Readers write: Good partnership, hacker photos

Letters to the editor for the Nov. 7, 2016 weekly magazine.

Monte LaOrange/The Post-Register/AP
Students play Zoo-phonics at Kids Korner Preschool and Daycare in Idaho Falls, Idaho. With concerns about the suspension rates of preschoolers on the rise, a new Connecticut program shows promise in reducing behaviors.

Good partnership

Your Oct. 17 Points of Progress story, “Building success for preschoolers,” describes a successful partnership between mental health professionals and early childhood education teachers that has resulted in positive outcomes for children.

Thank you for recognizing that early educators need coaching and support and are effective when working as part of a team to address the social-emotional needs of young children.

Teachers working with young children – whether they work in preschools, child-care centers, or home-based programs – want to see those children succeed. But they know that behavior and emotional problems in the early years will only get worse if children don’t learn proper ways to handle anger and negative feelings before they enter elementary school. The consultations with mental health specialists gave teachers the skills to teach children the right ways to manage their emotions.

This promising model, backed up by the results of a study, can take away the blame that can occur between providers and parents and have everyone working together to improve children’s well-being.

Dr. Valora Washington

Chief executive officer for the Council for Professional Recognition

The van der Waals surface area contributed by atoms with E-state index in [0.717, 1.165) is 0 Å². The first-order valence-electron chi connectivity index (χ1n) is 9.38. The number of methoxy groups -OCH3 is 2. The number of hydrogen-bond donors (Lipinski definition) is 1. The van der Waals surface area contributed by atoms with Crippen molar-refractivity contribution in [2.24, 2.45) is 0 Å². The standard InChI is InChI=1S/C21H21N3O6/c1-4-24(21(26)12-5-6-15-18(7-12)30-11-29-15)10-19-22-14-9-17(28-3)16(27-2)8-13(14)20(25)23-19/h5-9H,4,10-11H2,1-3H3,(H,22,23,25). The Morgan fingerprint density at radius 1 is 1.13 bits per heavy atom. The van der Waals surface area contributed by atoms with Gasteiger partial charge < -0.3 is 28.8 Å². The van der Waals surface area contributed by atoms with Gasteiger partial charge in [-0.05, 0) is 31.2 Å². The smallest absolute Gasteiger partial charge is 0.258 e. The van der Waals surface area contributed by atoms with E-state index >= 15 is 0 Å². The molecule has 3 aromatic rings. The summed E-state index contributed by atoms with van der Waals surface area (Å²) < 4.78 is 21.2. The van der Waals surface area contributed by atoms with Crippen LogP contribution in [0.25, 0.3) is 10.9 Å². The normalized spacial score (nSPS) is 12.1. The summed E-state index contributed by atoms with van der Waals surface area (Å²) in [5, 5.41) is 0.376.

Hacker photos

As a Monitor supporter and promoter for many years, I cannot help but express my deep disappointment over the Sept. 12 In Pictures section, “ ‘Hacker chic’ shines at DEF CON.” Do you really feel the woman who founded this newspaper would have given her approval to feature this? I strongly doubt it. 

And as long as I’m on the keys here, Peter Rainer’s choices for movies to review, whether for or against, fall under the same dubious cloud. Yes, movies to choose from in this era are not what they once were, but there are some out there worthy of recognition. I’m not giving up on my beloved Monitor, but please don’t push it!

Carolyn Hill

Portland, Ore.

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Dear Reader,

About a year ago, I happened upon this statement about the Monitor in the Harvard Business Review – under the charming heading of “do things that don’t interest you”:

“Many things that end up” being meaningful, writes social scientist Joseph Grenny, “have come from conference workshops, articles, or online videos that began as a chore and ended with an insight. My work in Kenya, for example, was heavily influenced by a Christian Science Monitor article I had forced myself to read 10 years earlier. Sometimes, we call things ‘boring’ simply because they lie outside the box we are currently in.”

If you were to come up with a punchline to a joke about the Monitor, that would probably be it. We’re seen as being global, fair, insightful, and perhaps a bit too earnest. We’re the bran muffin of journalism.

But you know what? We change lives. And I’m going to argue that we change lives precisely because we force open that too-small box that most human beings think they live in.

The Monitor is a peculiar little publication that’s hard for the world to figure out. We’re run by a church, but we’re not only for church members and we’re not about converting people. We’re known as being fair even as the world becomes as polarized as at any time since the newspaper’s founding in 1908.

We have a mission beyond circulation, we want to bridge divides. We’re about kicking down the door of thought everywhere and saying, “You are bigger and more capable than you realize. And we can prove it.”

If you’re looking for bran muffin journalism, you can subscribe to the Monitor for $15. You’ll get the Monitor Weekly magazine, the Monitor Daily email, and unlimited access to CSMonitor.com.

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